(image source AP)
I had a bad introduction to le Labo with the uneventful Labdanum 18. Also, I’m fairly allergic to hipness, so le Labo as a brand is tough. I popped in to the le Labo on 3rd St. in LA today, sniffed, and am encouraged. Two of the various that I sampled were Vetiver 46 & Oud 27. They have some common threads, so I’ll compare them head-to-head in a quick overview:
Vetiver 46. Perfumer Mark Buxton.
The topnotes of Vetiver make the connection between vetiver and incense by burning them both and letting you smell the smoke. It’s cool, pine-like, and while extremely rich, isn’t loud in the least. You might not have suspected it at the outset, but the fragrance grows sweeter as time passes. It is a pleasant sweetness that leans more toward the incense than the vetiver. It’s sweet in the way Miller Harris l’Air de Rien is sweet.
What was resinous at the start of the perfume solidifies into a sweet, waxy feel by drydown. Lived in and comfortable, but never warm. The fraternal twin of Comme des Garçons 2 Man also by Buxton.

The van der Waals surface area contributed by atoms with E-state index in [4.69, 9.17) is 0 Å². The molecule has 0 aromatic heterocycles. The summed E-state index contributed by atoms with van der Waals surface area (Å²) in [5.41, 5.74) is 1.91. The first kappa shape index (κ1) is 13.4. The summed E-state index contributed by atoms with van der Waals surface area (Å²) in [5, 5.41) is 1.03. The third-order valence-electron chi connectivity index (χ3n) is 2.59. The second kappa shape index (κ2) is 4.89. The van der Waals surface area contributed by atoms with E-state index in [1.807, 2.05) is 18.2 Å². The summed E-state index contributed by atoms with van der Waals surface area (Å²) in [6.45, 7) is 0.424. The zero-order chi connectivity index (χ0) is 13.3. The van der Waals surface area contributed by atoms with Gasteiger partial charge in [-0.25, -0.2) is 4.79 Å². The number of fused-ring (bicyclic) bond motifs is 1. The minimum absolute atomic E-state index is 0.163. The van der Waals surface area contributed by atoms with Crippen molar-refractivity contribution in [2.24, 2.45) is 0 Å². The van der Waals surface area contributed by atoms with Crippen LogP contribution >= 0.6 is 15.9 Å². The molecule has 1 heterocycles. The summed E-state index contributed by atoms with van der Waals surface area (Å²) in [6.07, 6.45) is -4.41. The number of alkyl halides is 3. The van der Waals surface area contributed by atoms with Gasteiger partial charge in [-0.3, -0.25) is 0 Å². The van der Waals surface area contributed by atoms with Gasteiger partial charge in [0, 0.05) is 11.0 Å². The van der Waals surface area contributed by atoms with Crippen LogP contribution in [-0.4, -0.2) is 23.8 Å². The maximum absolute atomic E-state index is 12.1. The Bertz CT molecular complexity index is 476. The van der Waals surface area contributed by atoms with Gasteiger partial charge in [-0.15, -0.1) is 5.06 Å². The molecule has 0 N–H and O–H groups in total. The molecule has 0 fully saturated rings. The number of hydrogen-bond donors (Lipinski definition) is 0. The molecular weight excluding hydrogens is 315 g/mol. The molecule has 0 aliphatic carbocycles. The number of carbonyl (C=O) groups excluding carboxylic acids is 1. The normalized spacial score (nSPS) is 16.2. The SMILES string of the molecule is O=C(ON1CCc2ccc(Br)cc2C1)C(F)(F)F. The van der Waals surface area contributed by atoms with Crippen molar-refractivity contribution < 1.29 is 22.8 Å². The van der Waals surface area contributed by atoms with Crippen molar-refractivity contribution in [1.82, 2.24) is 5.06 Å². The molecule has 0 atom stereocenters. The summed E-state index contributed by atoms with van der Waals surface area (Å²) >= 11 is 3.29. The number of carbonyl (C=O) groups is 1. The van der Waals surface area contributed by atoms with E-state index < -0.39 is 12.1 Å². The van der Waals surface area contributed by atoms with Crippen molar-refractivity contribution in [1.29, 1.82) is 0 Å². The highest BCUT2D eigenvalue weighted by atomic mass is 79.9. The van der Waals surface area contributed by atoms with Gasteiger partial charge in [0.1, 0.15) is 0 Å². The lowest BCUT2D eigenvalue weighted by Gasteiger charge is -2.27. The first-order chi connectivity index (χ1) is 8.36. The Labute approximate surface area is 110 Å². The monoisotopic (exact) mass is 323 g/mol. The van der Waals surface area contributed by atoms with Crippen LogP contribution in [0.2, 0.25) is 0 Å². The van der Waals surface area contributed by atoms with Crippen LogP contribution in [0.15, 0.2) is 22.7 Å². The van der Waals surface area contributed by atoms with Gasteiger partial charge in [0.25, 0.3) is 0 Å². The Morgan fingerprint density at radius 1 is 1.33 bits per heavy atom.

Oud 27. Perfumer Vincent Schaller.
Oud? What? Where? The le Labo method is to name a perfume after its principal material. Of course, le Labo have also long been called out for citing the ‘wrong’ lead material (labdanum, neroli, patchouli, rose).
In this case, the perfume smells chiefly like incense. Cold, sweet incense. Misplaced notes aside, Oud 27 is one of the more complex and interesting le Labo fragrances. It has a similar resinous quality to Vetiver, but it moves in a different direction. Oud 27 sheds sweetness as time passes, unlike Vetiver 46, which becomes slightly candied in drydown. The incense settles in to a waxy tone not far from that of shoe polish.
Odd but endearing. I’d be interested to meet the person who chooses to wear this.